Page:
Bookstores aren't usually considered to be dangerous places. There's a certain ritual that most book shoppers follow: the prerequisite browsing, even if the customer knows what he or she is looking for; the purchase; and the exit, mission accomplished. A safe bet to last an hour, all told.
Now a new breed of bookshop is threatening to disrupt that time-honored process. SportsBooks in Los Angeles is the largest bookstore in the nation devoted entirely, passionately and comprehensively to sports. New and old, popular and obscure, filled with graceful prose and eye-blurring statistics, sports books are the one and only game in this store. From archery to yachting, SportsBooks has it all, and then some, for fans of every age and sports orientation. How does that make it dangerous? "There's too much to read, and too much I want to buy," says one customer, in a combination of complaint and ecstasy.
Sportsbooks' co-owner, Otto Penzler, is counting on just such customers. Penzler, a former sportswriter for the New York Daily News and a former publicist for ABC Sports, began looking for a new venture after he sold his 15-year-old Mysterious Press to Warner Books in 1990. He still owned The Mysterious Bookshop, with outlets in New York City and Los Angeles, but the bibliophile Penzler wanted another interest. Besides, the retail space next to his L.A. store lay enticingly vacant, like a gaping hole in a defensive secondary.
He approached sports agent Art Kaminsky for financial backing and to help with sports contacts. Kaminsky, who had gotten to know Penzler after he wandered into The Mysterious Bookshop in New York one day, was an enthusiast from the start. "The first Mysterious Bookshop became the center of the mystery book industry," says Kaminsky. "We hope we can make SportsBooks the center of the sports publishing business."
April 19, 1992
According to SportsBooks manager Neil Vincent, that's precisely what's happening. "We're becoming the stock exchange of sports," he says. "Not only are we getting book inquiries, but people are also asking if we're buying and selling, and at what prices. We are the market."
Located down the street from the hip Beverly Center shopping mall-minicity in West Hollywood, SportsBooks boasts 38,000 books, magazines, pamphlets, guides and other sports-related publications. The store also offers such treasures as a copy of the 1967 book Backstage at the Mets, about the Amazin' Mets, signed by 28 members of the team. "This is fantastic," says Tim McCarthy, a customer, clutching Maury Wills's signed autobiography, On the Run: The Never Dull and Often Shocking life of Maury Wills. "Most libraries could not even come close to this collection."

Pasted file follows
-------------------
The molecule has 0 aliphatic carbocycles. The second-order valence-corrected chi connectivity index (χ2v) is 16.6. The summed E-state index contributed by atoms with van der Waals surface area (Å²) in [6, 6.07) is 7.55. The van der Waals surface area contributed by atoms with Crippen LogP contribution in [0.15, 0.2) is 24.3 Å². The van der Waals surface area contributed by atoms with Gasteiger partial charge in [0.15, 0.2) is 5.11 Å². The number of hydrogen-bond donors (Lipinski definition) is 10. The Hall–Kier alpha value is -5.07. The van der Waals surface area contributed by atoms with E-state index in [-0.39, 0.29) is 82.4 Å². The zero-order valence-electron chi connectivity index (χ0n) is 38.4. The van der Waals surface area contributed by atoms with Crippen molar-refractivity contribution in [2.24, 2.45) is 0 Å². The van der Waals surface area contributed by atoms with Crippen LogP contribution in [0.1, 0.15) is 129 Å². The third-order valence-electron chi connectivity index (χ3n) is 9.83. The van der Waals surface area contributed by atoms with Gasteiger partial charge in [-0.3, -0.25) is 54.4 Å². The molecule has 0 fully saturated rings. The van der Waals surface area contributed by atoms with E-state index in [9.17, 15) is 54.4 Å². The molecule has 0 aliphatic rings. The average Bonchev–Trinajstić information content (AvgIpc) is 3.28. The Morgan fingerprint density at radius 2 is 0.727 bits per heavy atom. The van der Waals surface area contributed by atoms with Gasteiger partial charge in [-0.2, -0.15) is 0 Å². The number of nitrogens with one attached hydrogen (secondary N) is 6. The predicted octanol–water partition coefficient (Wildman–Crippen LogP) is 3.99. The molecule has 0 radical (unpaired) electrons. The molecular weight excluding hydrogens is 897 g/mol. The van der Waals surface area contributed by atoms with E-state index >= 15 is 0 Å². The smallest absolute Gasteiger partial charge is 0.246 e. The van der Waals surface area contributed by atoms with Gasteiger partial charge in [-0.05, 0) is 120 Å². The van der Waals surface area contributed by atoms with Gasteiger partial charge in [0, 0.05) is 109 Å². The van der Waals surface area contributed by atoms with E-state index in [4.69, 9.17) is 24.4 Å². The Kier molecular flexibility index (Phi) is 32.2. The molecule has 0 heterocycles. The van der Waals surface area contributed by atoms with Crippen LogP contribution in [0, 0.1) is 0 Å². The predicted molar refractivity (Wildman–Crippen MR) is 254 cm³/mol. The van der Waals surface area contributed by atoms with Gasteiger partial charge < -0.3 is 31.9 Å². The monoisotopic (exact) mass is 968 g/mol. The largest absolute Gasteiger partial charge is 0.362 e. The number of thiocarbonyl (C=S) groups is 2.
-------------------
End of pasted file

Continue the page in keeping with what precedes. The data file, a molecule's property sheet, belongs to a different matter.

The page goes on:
Baseball is the standout sport at SportsBooks, with almost two entire walls filled with every imaginable aspect of America's pastime. "I'm drooling over those Yankee shelves," says pinstripes fan Gary Kamornick of L.A. But baseball fans are not the only readers who can lose themselves in the hardbacks and softcovers. Followers of bow hunting, fly-fishing, jujitsu, horse racing, rowing and squash will find their cravings satisfied as well. And there is a special section dedicated to women in sports. If you can't visit SportsBooks in person, you can try the store's mail-order department, which is reachable by calling 800-626-0158, extension 4.
For East Coast aficionados, there's Sports Books, Etc., which may well be the nation's first sports bookstore. Located in a shopping center just outside Washington, D.C., Sports Books, Etc., which opened in 1984, carries 5,000 books and 1,000 videos, as well as trading cards, posters and audio cassettes. Paul Haas started the shop because he was constantly frustrated in his searches for books on sports. Through his retail store and mail-order business (5224 Port Royal Rd., Springfield, Va., 22151; 703-321-8660), Haas has supplied reading material to sports fans as far away as Australia, France and Japan.
Meanwhile out in L.A., Vincent is certain SportsBooks will be a winner. "Most men have an extremely hard time letting the past and their youth go," he says. "They keep in touch through sports. We're helping them do that."
The bookshop already has its regulars, who linger for hours, flipping through pages, matching stories and exchanging sports trivia. There is no clock in SportsBooks, so there's no way to tell if you have gone into overtime. It is indeed a wonderful, and dangerous, place.
Sally B. Donnelly is a reporter for Time magazine in Los Angeles.